Thomson also suggests that although there is a lack of connectivity between the countries of South America, and FETAB would help eliminate this deficiency, "it is easy to exaggerate the opportunities generated by this initiative." There are other, less costly projects that could be undertaken in order to achieve greater connectivity, he notes, "such as to unite the various railroad networks of Bolivia, which are in the west and east of that Andean country." Bolivia is located halfway between Peru and Brazil.

A railroad line built in Bolivia, says Thomson, would extend for only about 400 km (240 miles), depending on the route that would be adopted. Because the surface of the land in that stretch of Bolivia undulates a great deal, this proposal would not wind up being cheap to construct, Thomson admits. “However, in no case would its cost exceed the US$10 billion that FETAB requires." Bolivia already has a network of railways that could be easily connected to the new railroad, and the Atlantic and Pacific coasts could finally be connected by passing through the country, according to Thomson. "Don’t forget that Bolivia is a country that has a railway network that connects several locations in the east, west, north and the south," he notes. That rail system might well be studied in greater depth before designing transportation that would facilitate commercial interaction between Peru and Brazil.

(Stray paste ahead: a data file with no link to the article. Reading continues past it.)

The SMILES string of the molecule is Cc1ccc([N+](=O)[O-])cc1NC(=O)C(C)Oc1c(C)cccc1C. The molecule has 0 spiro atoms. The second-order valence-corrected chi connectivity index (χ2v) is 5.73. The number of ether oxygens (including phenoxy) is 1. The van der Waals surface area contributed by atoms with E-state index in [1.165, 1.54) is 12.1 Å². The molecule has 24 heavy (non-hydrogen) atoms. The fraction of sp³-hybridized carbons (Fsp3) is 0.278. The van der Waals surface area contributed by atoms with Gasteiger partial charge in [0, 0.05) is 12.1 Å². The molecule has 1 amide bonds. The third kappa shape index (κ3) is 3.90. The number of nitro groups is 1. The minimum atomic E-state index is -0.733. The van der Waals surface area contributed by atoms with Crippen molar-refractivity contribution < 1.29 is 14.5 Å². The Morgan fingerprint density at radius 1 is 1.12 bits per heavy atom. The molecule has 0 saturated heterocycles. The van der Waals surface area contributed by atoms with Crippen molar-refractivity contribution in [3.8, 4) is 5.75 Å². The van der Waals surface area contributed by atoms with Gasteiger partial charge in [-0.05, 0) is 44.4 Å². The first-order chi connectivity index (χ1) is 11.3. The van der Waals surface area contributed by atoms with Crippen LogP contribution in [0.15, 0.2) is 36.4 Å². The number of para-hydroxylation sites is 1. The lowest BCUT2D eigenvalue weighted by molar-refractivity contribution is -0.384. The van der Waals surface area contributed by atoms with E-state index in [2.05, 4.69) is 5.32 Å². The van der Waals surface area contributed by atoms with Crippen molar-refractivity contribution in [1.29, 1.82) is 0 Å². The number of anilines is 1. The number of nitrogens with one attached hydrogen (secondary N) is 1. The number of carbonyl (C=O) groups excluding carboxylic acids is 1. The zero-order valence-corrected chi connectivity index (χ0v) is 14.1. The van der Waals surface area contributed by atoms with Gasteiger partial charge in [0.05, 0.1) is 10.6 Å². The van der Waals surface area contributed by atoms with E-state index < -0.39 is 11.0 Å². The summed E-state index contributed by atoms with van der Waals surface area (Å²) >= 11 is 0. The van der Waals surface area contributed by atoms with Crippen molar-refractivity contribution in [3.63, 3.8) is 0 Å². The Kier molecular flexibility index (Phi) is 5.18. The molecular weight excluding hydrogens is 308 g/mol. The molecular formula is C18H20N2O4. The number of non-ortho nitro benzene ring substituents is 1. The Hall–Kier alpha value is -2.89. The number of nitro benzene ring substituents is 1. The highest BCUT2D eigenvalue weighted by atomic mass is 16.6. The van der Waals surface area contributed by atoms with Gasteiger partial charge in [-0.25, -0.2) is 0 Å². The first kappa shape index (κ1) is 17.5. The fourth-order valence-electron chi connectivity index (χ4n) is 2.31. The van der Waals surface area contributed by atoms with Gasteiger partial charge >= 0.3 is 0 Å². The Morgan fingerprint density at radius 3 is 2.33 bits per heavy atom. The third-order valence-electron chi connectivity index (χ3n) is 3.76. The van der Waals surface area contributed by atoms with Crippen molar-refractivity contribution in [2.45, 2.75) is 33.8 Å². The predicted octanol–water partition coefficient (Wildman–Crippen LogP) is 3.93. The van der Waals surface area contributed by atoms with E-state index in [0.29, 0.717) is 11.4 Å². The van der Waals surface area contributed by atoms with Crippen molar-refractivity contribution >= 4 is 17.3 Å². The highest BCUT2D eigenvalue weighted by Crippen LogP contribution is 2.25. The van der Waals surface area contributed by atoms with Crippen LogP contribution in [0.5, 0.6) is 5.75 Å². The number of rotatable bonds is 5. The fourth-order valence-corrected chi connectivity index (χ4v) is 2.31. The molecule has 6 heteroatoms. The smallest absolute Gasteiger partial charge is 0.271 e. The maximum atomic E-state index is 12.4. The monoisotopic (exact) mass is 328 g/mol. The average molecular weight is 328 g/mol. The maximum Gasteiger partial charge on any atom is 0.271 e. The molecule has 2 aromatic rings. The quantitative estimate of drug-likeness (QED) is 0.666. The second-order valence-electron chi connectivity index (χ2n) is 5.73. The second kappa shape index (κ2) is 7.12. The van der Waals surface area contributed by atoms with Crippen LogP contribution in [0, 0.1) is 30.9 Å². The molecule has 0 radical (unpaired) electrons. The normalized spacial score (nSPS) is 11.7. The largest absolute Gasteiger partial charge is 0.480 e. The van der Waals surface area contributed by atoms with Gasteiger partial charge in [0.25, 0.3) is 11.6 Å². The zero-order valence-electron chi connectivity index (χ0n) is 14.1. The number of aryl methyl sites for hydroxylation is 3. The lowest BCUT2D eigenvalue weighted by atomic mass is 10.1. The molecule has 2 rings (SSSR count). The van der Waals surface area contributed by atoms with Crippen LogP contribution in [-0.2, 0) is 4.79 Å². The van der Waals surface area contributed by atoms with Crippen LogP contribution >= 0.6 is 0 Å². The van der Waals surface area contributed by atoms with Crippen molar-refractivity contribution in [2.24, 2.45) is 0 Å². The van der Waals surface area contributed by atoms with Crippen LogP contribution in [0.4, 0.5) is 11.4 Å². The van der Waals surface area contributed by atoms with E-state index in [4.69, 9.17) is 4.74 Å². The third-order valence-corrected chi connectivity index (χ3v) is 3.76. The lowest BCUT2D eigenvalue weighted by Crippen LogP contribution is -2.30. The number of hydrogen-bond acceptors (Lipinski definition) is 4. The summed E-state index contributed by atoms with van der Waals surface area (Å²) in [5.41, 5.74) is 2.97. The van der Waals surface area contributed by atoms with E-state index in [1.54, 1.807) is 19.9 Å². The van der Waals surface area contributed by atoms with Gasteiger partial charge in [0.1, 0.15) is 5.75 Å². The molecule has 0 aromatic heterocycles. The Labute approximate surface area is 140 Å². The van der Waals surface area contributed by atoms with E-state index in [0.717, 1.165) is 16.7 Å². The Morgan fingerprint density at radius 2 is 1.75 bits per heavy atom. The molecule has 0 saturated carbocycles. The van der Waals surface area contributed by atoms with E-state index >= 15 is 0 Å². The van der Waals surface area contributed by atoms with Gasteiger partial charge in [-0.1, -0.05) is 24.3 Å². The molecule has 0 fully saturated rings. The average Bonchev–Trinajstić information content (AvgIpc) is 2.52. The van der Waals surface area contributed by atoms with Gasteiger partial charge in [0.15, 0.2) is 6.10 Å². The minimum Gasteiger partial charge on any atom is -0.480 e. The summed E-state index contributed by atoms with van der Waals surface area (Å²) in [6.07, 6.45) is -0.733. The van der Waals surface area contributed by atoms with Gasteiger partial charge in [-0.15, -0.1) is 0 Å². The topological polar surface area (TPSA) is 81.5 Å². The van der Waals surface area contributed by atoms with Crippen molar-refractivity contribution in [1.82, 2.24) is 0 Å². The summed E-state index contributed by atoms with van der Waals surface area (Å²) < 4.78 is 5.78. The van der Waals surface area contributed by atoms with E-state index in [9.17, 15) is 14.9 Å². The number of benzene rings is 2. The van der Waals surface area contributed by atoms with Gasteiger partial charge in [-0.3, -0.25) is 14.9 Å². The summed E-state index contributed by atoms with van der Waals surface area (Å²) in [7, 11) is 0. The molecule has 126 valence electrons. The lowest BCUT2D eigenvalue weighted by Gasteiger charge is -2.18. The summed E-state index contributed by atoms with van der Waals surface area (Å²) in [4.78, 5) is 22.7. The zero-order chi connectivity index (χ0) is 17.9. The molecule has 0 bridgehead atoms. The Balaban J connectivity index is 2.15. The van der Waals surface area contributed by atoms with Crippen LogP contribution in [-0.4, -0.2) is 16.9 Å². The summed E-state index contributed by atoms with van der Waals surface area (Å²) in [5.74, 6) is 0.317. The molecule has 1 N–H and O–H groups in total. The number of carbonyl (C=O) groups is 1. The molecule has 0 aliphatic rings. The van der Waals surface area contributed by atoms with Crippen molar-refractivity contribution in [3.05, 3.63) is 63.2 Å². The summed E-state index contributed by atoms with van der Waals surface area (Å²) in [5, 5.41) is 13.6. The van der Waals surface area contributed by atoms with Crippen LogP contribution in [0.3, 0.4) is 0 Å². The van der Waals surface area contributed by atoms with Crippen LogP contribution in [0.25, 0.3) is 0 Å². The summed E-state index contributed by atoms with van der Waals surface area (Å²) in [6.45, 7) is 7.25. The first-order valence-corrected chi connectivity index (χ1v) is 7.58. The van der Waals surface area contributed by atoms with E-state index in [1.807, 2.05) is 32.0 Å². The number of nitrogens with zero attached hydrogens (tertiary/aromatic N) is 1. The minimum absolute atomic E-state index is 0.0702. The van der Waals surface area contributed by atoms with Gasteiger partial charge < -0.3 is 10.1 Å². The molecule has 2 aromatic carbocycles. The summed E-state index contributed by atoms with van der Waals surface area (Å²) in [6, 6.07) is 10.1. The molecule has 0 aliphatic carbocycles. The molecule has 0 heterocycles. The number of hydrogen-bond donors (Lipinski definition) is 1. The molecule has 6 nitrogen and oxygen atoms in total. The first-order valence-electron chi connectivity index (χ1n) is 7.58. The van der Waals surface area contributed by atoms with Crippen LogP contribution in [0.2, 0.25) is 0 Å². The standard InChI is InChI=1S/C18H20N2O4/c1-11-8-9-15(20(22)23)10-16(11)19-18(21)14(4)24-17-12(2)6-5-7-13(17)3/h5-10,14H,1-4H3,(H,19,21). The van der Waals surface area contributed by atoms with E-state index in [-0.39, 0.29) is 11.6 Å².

An Over-sized Project?